Kuching, Sarawak

Quirky Kuching is a cat-lover’s paradise and one of the most unique cities in Asia. Peppered across Kuching are dozens of cat statues, and the furry felines feature in cafés, on manhole covers and even on the radio since Sarawak launched its first private station, Cats FM. Although they are a focal point, Kuching has much more to offer than just a shrine to cats. Wander along the pretty waterfront from where you will see amazing views of the Astana Palace and Fort Margherita. Culture fanatics will adore the opulent Kuching Mosque, decorated in pink and white paint with glittering golden domes. Lose yourself back in time while visiting the Sarawak Museum or the Old Courthouse, which is built in a classic Baroque style. Longhouses, some of the first residential dwellings built and lived in by indigenous people, are still present in parts of Borneo and Annah Rais just outside of Kuching is home to three longhouses called Kupo Terekan, Kupo Saba, and Kupo Sijo. Open to the public, have a look round these ancient buildings to learn about their history. Families still settle here and some even open up their homes for visitors to stay in.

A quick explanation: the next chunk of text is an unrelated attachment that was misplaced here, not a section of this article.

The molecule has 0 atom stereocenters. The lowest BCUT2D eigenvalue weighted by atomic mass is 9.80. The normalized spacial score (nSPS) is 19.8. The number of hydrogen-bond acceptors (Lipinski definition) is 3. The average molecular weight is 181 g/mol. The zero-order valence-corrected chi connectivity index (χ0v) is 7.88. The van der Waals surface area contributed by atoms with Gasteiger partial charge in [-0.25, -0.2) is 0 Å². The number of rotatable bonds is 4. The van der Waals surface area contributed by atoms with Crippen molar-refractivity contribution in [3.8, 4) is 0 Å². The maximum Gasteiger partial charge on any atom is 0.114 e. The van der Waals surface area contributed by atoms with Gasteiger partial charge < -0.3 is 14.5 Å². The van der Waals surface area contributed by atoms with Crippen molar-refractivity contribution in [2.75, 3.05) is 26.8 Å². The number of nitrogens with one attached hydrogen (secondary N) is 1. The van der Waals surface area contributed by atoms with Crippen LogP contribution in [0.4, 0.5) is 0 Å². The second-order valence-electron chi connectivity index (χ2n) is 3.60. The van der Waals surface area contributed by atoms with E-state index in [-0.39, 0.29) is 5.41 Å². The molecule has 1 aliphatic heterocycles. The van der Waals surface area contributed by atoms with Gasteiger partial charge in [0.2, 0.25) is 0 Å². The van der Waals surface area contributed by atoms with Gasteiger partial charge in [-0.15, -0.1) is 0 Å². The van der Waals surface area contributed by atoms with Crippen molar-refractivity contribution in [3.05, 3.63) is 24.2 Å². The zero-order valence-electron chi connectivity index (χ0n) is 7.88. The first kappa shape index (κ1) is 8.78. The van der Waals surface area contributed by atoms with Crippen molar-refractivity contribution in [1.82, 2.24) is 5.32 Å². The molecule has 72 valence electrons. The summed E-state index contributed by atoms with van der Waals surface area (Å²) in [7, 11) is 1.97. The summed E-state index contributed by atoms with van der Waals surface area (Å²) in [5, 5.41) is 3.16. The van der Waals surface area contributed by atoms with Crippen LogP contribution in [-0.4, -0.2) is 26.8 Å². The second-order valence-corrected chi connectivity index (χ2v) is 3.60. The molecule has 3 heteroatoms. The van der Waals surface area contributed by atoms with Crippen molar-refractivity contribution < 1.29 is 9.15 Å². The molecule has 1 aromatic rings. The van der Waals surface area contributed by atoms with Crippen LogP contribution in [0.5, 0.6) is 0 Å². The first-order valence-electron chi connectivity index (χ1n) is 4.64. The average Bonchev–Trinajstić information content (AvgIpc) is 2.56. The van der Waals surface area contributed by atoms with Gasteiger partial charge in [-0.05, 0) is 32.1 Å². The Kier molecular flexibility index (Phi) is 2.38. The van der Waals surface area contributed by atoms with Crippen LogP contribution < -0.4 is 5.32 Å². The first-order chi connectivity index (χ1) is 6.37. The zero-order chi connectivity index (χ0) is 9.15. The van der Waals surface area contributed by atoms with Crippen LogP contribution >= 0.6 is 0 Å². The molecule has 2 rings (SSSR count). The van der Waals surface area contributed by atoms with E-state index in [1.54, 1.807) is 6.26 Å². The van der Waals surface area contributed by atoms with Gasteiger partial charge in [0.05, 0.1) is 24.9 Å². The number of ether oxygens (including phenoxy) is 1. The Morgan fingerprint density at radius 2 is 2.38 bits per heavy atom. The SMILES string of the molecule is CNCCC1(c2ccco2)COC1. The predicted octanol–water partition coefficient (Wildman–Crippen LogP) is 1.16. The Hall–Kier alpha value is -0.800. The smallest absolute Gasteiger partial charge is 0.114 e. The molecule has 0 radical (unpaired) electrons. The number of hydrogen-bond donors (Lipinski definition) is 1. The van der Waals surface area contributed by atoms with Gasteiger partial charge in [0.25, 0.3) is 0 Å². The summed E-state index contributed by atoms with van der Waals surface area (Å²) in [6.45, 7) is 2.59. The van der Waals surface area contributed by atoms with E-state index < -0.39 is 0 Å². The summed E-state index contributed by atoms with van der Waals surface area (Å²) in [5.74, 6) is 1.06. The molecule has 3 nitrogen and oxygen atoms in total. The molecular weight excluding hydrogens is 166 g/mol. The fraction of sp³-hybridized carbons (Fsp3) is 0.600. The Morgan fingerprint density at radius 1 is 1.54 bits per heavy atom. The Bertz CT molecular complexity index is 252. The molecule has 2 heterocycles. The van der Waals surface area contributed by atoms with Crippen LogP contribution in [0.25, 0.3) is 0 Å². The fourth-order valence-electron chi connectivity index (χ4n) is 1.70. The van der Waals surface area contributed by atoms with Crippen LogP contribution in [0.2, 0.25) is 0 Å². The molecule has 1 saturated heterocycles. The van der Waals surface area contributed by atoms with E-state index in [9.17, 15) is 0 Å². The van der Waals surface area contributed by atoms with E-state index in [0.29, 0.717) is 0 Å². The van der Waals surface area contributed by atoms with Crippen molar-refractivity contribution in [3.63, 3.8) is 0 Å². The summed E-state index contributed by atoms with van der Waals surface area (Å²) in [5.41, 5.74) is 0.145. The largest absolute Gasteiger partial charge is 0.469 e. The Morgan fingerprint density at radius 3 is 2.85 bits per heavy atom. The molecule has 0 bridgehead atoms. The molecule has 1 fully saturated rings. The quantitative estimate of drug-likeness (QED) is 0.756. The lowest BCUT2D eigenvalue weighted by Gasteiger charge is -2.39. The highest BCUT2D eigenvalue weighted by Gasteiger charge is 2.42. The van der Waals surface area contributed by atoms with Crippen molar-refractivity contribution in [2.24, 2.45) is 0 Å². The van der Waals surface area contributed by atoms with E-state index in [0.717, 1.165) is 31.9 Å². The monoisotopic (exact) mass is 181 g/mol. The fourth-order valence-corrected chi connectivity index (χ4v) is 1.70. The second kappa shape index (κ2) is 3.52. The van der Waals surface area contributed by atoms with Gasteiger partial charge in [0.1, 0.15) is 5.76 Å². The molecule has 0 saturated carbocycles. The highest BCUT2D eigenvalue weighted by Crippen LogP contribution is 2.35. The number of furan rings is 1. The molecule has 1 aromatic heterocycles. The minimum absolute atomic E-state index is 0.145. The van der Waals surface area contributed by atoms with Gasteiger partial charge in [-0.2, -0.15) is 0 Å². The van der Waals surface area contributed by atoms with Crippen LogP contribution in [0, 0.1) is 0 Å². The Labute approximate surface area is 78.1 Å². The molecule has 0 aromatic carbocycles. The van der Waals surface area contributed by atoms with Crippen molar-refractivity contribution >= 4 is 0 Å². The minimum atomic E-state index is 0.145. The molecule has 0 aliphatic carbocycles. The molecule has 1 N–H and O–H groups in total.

The wider Sarawak area

Bintulu and Kuching are the principal towns in Sarawak, but surrounding these cities are myriad of natural wonders. The ethereal Mount Santubong dominates the coastline near Kuching and its verdant hillsides are densely packed with steamy rainforests, while mystical mangroves line its base. If you look closely, you might catch a glimpse of an Irrawaddy dolphin drifting through the muddy waters surrounding Santubong. In close proximity to the town of Miri in Sarawak stand brooding caves - the largest and most accessible in Borneo. The hair-raising Niah Caves are open to the public and visitors can explore the hundreds of passageways that weave through the vast complex. There exist yet more unusual rock formations at Tusan Cliff Beach. Gaze down the coast to see a bizarre looking sandstone rock that takes the shape of a horse’s head drinking from the sea.